Please note the date of all publications. New treatments and research may have superseded details given in any publication.


Leather Conservation Centre Publications:

 Surface Coatings for Binding Leathers. B.M. Haines (2001).

A detailed report on the work carried out to compare the acrylic wax blend SC6000 (SC7400) with other materials as surface coatings for binding leathers.



 The Conservation of Leather Artefacts: Case Studies from the Leather Conservation Centre. T. Sturge (2000).

The first half of the monograph consist of nine case studies showing a broad range of problems encountered when conserving leather objects and the variety of materials and techniques employed to solve them. The second half gives more detailed information on the materials used at that time and a glossary of specialist terms.



Parchment: The physical and chemical characteristics of parchment and the materials used in its conservation. B.M. Haines (1999).

A discussion of the structure of collagen, the manufacture of parchment, its deterioration and the structure and use of other skin based products such as goldbeaters skin and sausage casings in conservation.




Other Publications:

Leather Manufacture Through the Ages. Eds. R. Thomson & J.A.Beswick, EMIAC, Northampton (1983).

Postprints from a one day conference on historic leather manufacturing techniques with contributions from S.Thomas (Middle Ages), L.A.Clarkson (Post Medieval) and R. Thomson (nineteenth century).



Leather Manufacture in the Post Medieval Period. R.S.Thomson, Museum of Leathercraft, Northampton (1981).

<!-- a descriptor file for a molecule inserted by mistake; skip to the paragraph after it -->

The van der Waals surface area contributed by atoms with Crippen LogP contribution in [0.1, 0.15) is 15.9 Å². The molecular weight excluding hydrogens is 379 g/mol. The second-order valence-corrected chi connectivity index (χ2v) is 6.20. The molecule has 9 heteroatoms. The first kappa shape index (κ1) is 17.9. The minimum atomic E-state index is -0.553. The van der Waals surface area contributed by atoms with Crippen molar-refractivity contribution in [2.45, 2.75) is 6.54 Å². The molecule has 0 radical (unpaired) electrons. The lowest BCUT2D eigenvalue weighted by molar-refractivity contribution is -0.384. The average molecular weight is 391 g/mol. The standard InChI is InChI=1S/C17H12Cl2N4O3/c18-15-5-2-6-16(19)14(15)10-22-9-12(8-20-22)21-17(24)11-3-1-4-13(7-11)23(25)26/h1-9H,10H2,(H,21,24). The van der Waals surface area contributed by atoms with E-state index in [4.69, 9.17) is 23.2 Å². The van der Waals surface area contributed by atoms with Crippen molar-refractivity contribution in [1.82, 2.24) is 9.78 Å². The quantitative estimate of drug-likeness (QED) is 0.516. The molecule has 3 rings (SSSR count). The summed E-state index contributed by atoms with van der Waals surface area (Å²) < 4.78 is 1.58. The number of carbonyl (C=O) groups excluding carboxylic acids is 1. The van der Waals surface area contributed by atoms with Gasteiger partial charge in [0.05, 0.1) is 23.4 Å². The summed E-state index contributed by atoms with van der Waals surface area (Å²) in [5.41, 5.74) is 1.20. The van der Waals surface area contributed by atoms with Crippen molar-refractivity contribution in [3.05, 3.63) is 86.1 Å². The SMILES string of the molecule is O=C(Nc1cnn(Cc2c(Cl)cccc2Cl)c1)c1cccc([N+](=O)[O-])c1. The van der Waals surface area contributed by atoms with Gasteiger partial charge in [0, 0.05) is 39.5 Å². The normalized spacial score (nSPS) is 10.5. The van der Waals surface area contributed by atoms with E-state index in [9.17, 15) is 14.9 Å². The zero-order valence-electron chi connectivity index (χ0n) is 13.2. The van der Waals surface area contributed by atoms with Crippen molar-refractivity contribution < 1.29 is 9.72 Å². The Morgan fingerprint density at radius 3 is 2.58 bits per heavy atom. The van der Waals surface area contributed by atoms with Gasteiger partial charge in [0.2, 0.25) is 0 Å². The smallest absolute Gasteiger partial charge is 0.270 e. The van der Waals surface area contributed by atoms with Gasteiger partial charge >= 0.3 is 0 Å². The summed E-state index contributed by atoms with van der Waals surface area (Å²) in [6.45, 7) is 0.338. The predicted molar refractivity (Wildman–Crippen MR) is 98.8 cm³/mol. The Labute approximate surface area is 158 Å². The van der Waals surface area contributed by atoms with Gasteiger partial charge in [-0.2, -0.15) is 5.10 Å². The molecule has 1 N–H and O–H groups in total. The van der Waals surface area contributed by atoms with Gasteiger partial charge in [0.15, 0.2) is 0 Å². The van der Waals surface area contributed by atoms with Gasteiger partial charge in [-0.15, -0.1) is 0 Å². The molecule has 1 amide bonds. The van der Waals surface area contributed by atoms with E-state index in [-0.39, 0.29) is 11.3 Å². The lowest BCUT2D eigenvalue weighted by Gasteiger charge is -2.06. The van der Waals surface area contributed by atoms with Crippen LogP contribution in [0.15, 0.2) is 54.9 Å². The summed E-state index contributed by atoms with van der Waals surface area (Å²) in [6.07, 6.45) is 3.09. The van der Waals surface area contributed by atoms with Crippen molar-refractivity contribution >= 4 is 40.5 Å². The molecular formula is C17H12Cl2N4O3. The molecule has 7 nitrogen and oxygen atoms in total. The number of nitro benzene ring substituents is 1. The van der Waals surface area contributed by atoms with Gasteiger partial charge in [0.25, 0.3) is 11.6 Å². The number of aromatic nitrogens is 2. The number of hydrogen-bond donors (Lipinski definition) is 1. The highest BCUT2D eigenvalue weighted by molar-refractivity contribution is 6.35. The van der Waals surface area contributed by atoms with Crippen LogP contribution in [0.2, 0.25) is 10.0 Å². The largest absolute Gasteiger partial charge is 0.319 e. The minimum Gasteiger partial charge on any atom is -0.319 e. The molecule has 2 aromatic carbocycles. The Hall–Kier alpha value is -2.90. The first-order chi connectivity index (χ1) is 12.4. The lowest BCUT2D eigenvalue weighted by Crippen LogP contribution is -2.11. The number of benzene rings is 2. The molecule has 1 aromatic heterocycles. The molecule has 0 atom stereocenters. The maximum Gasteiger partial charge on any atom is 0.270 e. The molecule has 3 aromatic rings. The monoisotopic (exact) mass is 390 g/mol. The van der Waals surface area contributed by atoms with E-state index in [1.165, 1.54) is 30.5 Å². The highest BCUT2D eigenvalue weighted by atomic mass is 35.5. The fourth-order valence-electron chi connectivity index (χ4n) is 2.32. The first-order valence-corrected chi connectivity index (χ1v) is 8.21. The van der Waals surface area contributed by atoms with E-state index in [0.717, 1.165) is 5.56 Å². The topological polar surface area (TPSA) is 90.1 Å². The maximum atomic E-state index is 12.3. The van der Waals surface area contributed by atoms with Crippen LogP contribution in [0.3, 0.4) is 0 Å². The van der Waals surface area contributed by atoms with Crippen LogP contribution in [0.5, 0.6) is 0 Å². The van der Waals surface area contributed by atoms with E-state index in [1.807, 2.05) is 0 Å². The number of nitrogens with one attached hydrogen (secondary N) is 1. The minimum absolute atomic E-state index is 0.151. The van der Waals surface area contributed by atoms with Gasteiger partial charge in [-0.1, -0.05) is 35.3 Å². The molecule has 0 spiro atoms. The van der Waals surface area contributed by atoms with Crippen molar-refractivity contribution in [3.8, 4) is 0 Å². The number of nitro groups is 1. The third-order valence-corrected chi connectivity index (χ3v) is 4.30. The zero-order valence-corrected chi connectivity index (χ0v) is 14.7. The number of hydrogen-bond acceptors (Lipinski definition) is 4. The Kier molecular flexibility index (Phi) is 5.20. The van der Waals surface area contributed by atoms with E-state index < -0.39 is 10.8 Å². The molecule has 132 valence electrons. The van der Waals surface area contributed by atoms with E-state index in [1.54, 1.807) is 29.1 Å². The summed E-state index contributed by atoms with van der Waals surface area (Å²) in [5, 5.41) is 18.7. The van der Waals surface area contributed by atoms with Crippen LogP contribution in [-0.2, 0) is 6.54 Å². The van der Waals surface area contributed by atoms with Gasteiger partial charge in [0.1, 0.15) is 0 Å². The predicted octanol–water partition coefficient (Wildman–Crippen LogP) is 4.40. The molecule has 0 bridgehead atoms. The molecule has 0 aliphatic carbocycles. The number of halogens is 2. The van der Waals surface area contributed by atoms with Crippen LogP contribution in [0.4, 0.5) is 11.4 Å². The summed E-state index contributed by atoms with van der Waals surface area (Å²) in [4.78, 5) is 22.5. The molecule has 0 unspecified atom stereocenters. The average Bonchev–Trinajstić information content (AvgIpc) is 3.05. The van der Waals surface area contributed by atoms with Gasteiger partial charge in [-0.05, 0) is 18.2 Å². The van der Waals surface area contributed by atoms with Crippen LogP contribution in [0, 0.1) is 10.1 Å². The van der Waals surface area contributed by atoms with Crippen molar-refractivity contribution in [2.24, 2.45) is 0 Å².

Reprint of a paper describing the activities of tanners, curriers, fellmongers, whittawyers and glovers with special reference to Northamptonshire.





Bookbinding Leather: Yesterday, today and perhaps tomorrow. R.S.Thomson. J. Soc. Leather Technologists and Chemists (2001) 85 66.

A background survey showing the need to develop archival bookbinding leather combining the chemical properties of the British Standard Archival Leather and physical properties which enabled it to be used by binders.



Gilt Leather wall Coverings: some options for repair, The Conservation of Decorative Arts. T. Sturge. London (1999). 65.



Choices in the Treatment of Gilt Leather Wallhangings, R.S.Thomson. J.Soc. Leather Techologists and Chemists (1999) 84 20.

A description of conservation techniques for interested non



From Pottery to Skivertex: Alternatives to Leather. R.S. Thomson. Preprints for the Third International Symposium of ARSAG. Conservation, a Changing Science. París (1997) 79. 

A survey of artificial leathers and some of their properties.



The Manufacture of Bookbinding Leathers in the Nineteenth Century- The beginning of the Rot? Reprints of the International Conference on Conservation and Restoration of Archive and Library Marterials. R.S.Thomson . Erice. (1996) 499.

A description of some of the major changes to manufacturing methods in the nineteenth century which led to the high prevalence of red rot in late nineteenth century leather bindings.



Pest Attack on Leather. Postprints of UKIC Furniture Section Conference London 1996 pp34-40.



Thomson, RS. Chrome Tanning in the Nineteenth Century.

Journal of the Society of Leather Technologists and Chemists (1984)



Thomson, RS. Tanning Man’s First Manufacturing Process?

The Newcomen Society for the study of the history of Engineering and Technology (1981)



Thomson, RS. The English Leather Industry 1790-1990.

The Case of Bevingtons of Bermondsey. Journal of the Society of Leather Technologists and Chemists (1991)